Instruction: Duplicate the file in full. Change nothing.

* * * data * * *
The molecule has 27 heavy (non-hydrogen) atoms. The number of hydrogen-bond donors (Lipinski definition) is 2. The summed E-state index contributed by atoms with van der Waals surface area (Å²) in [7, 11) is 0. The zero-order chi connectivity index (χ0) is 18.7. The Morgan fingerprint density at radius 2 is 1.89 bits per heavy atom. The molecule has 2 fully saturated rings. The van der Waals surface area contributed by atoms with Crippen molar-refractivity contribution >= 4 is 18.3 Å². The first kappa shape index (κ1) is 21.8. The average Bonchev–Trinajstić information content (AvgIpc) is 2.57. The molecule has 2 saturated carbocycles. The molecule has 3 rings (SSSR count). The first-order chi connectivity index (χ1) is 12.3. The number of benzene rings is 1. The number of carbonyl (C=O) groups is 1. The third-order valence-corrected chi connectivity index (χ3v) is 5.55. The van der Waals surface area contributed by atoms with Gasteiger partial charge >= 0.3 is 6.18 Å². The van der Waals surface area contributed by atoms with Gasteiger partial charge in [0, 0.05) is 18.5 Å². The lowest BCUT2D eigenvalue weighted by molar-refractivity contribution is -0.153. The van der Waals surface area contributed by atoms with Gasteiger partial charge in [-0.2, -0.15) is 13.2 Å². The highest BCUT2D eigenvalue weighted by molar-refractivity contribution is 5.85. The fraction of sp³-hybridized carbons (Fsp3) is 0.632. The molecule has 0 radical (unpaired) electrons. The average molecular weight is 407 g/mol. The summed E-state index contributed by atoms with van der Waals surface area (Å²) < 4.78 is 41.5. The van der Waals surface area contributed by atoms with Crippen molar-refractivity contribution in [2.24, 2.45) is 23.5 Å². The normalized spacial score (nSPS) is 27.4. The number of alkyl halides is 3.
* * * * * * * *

The molecule has 27 heavy (non-hydrogen) atoms. The number of hydrogen-bond donors (Lipinski definition) is 2. The summed E-state index contributed by atoms with van der Waals surface area (Å²) in [7, 11) is 0. The zero-order chi connectivity index (χ0) is 18.7. The Morgan fingerprint density at radius 2 is 1.89 bits per heavy atom. The molecule has 2 fully saturated rings. The van der Waals surface area contributed by atoms with Crippen molar-refractivity contribution >= 4 is 18.3 Å². The first kappa shape index (κ1) is 21.8. The average Bonchev–Trinajstić information content (AvgIpc) is 2.57. The molecule has 2 saturated carbocycles. The molecule has 3 rings (SSSR count). The first-order chi connectivity index (χ1) is 12.3. The number of benzene rings is 1. The number of carbonyl (C=O) groups is 1. The third-order valence-corrected chi connectivity index (χ3v) is 5.55. The van der Waals surface area contributed by atoms with Gasteiger partial charge >= 0.3 is 6.18 Å². The van der Waals surface area contributed by atoms with Gasteiger partial charge in [0, 0.05) is 18.5 Å². The lowest BCUT2D eigenvalue weighted by molar-refractivity contribution is -0.153. The van der Waals surface area contributed by atoms with Gasteiger partial charge in [-0.2, -0.15) is 13.2 Å². The highest BCUT2D eigenvalue weighted by molar-refractivity contribution is 5.85. The fraction of sp³-hybridized carbons (Fsp3) is 0.632. The molecule has 0 radical (unpaired) electrons. The average molecular weight is 407 g/mol. The summed E-state index contributed by atoms with van der Waals surface area (Å²) < 4.78 is 41.5. The van der Waals surface area contributed by atoms with Crippen molar-refractivity contribution in [2.24, 2.45) is 23.5 Å². The normalized spacial score (nSPS) is 27.4. The number of alkyl halides is 3.